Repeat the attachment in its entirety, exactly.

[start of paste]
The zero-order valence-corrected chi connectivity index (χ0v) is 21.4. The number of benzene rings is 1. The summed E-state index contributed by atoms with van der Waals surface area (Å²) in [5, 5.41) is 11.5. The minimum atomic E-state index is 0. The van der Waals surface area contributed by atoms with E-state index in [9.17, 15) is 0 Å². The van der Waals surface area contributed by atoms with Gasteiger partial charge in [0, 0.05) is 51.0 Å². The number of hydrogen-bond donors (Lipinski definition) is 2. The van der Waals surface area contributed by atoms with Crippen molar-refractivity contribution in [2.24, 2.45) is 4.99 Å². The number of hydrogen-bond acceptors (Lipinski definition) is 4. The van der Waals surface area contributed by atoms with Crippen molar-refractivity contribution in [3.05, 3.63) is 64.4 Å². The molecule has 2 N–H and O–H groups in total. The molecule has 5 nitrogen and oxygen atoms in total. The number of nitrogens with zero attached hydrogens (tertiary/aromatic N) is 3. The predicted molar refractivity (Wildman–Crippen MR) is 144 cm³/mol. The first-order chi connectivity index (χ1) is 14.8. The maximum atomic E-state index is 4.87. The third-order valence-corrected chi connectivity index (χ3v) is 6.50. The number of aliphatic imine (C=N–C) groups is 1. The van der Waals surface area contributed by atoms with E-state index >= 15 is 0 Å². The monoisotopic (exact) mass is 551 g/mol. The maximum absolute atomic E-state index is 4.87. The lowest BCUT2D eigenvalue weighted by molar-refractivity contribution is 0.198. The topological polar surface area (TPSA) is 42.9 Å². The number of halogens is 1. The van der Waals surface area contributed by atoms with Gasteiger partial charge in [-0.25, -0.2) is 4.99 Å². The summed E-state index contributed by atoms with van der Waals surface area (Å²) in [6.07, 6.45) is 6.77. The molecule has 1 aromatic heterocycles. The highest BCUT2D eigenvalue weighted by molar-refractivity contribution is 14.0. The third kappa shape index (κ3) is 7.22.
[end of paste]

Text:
The zero-order valence-corrected chi connectivity index (χ0v) is 21.4. The number of benzene rings is 1. The summed E-state index contributed by atoms with van der Waals surface area (Å²) in [5, 5.41) is 11.5. The minimum atomic E-state index is 0. The van der Waals surface area contributed by atoms with E-state index in [9.17, 15) is 0 Å². The van der Waals surface area contributed by atoms with Gasteiger partial charge in [0, 0.05) is 51.0 Å². The number of hydrogen-bond donors (Lipinski definition) is 2. The van der Waals surface area contributed by atoms with Crippen molar-refractivity contribution in [2.24, 2.45) is 4.99 Å². The number of hydrogen-bond acceptors (Lipinski definition) is 4. The van der Waals surface area contributed by atoms with Crippen molar-refractivity contribution in [3.05, 3.63) is 64.4 Å². The molecule has 2 N–H and O–H groups in total. The molecule has 5 nitrogen and oxygen atoms in total. The number of nitrogens with zero attached hydrogens (tertiary/aromatic N) is 3. The predicted molar refractivity (Wildman–Crippen MR) is 144 cm³/mol. The first-order chi connectivity index (χ1) is 14.8. The maximum atomic E-state index is 4.87. The third-order valence-corrected chi connectivity index (χ3v) is 6.50. The number of aliphatic imine (C=N–C) groups is 1. The van der Waals surface area contributed by atoms with E-state index >= 15 is 0 Å². The monoisotopic (exact) mass is 551 g/mol. The maximum absolute atomic E-state index is 4.87. The lowest BCUT2D eigenvalue weighted by molar-refractivity contribution is 0.198. The topological polar surface area (TPSA) is 42.9 Å². The number of halogens is 1. The van der Waals surface area contributed by atoms with Gasteiger partial charge in [-0.25, -0.2) is 4.99 Å². The summed E-state index contributed by atoms with van der Waals surface area (Å²) in [6.07, 6.45) is 6.77. The molecule has 1 aromatic heterocycles. The highest BCUT2D eigenvalue weighted by molar-refractivity contribution is 14.0. The third kappa shape index (κ3) is 7.22.